Discernment means first of all seeing things as they are and not how one might wish they are. And the reality is that for a huge number of people Catholicism is not only anachronistic, it is evil. It suppresses ‘love’, sexual rights, and so forth. It is cited as a cause of depression, crime, violence and civic strife. It holds back the human race from development, and it tries to stop science bettering the human lot. Its history is full of oppression, murder, hypocrisy and greed. It tortured and murdered thousands of innocent people. It enslaved the native peoples of dozens of countries in imperialistic conquest. Even its founding principles, its founder himself, are called into question. And above all, “I never asked anyone to die for me.” Discernment means realising that tip-toeing towards people with such deeply-set and convinced antipathy or hatred is not going to bring them onside. Even a whole-sale sell-out of the catholic faith to their convictions does not achieve that, it merely confirms what they knew all along: our faith is nothing, it can be exchanged for cheap brass anytime, so how can it have ever been valuable? And more, how can these idiots have believed in something worth so much nothing? But even that is not the end, because once you have put into a waste-skip and burned everything you once had to offer, those who do still come to your store, find that the shelves are empty and there is no food. This devaluing is the grave danger of modernity: the dilution which ends in dissolution. For if the faith is not the greatest treasure we can obtain, if it is not the “pearl of great price” men and women can hardly be expected to sell everything (which is required) to purchase it.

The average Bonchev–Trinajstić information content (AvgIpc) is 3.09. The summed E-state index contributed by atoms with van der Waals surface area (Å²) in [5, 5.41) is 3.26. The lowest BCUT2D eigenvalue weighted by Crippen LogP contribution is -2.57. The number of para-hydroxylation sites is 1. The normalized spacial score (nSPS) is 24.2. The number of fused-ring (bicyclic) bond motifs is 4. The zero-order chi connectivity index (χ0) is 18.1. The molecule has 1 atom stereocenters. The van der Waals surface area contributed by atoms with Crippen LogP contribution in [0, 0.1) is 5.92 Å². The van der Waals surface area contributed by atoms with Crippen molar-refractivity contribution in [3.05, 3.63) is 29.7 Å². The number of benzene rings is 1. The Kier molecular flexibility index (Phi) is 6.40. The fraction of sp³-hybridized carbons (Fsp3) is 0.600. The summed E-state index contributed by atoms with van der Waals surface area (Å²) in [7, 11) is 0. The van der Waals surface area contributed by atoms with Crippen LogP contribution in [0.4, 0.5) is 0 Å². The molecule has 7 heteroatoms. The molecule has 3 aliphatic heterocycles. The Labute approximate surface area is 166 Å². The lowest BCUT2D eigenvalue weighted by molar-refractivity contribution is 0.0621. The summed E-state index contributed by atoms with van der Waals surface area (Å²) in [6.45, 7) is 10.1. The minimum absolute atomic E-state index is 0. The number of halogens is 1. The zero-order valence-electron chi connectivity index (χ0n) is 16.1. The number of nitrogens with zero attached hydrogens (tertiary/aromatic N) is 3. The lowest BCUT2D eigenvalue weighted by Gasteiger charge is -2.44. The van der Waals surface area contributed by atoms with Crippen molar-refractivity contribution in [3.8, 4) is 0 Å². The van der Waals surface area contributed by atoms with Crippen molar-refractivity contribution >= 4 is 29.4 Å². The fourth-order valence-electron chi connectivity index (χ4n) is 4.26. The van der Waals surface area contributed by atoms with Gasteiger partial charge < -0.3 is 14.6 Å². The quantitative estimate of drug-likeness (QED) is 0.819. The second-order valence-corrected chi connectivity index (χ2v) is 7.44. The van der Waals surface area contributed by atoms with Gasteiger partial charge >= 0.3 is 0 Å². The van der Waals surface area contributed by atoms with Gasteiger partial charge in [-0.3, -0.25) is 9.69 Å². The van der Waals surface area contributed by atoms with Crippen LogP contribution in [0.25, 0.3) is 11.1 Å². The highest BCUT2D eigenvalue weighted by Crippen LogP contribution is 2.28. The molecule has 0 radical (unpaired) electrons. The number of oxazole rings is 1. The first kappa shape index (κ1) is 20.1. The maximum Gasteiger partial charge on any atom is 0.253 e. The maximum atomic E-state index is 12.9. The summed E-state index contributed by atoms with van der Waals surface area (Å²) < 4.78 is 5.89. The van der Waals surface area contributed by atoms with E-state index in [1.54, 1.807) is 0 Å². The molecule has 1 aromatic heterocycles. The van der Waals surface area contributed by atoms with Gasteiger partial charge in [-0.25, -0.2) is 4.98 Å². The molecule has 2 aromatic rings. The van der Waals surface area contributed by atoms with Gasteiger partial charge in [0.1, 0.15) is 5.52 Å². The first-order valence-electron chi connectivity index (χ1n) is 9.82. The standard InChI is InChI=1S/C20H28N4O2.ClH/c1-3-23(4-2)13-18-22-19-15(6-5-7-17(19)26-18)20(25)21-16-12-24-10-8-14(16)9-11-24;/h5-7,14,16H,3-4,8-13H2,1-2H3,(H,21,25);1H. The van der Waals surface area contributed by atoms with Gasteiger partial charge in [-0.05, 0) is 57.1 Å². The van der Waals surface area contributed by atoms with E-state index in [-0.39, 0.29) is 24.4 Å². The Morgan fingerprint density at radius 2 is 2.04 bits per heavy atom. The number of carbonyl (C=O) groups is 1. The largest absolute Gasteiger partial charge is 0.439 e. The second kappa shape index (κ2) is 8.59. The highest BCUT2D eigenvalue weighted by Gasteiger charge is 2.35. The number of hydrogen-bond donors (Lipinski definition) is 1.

The trouble in our time is that the Church is internally weakened, has lost the courage of her convictions, she wants to be loved by the world. Discernment means accepting that those days, if they ever really existed, are gone. Pope Benedict seemed to recognise that because of this, the need of the Church, and so ultimately the need of the world, is a strengthening of faith, a reinvigoration of Catholic ‘identity’, a new evangelisation not only directed outwards, but inwards as well. A call to remember who you are as a Catholic Christian, remember the great gifts of faith, remember that if there has been evil in the history of the Christian world, there has been and still is so much more good – a great trail of light running throughout history and spreading out even in the modern world. Have confidence in what you have experienced! And of course, it is this which is the ‘leaven’, which we can take out with us “to the peripheries”. If I do not have this, what am I bringing? Myself? Well I am nothing – just a sinner like anyone. But if I have this faith, this Jesus, to offer, then he has everything that is needed.
If there is are good things about Francis, it is when he talks about the power of evil, about the Lord who has overcome it, about trusting Jesus, entrusting ourselves to our Lady, about spending time before the Lord present in the Eucharist. Because Jesus is found in the upper room, as well as on the road. But all that is good in his speeches and homilies is being overwhelmed by what is negative. Some of what he says even seems to verge on the heretical. Pray, and fast – and, of course, the Lord has promised that the gates of hell shall not prevail, so a few old cardinals and popes definitely can’t mess things up entirely. Can they?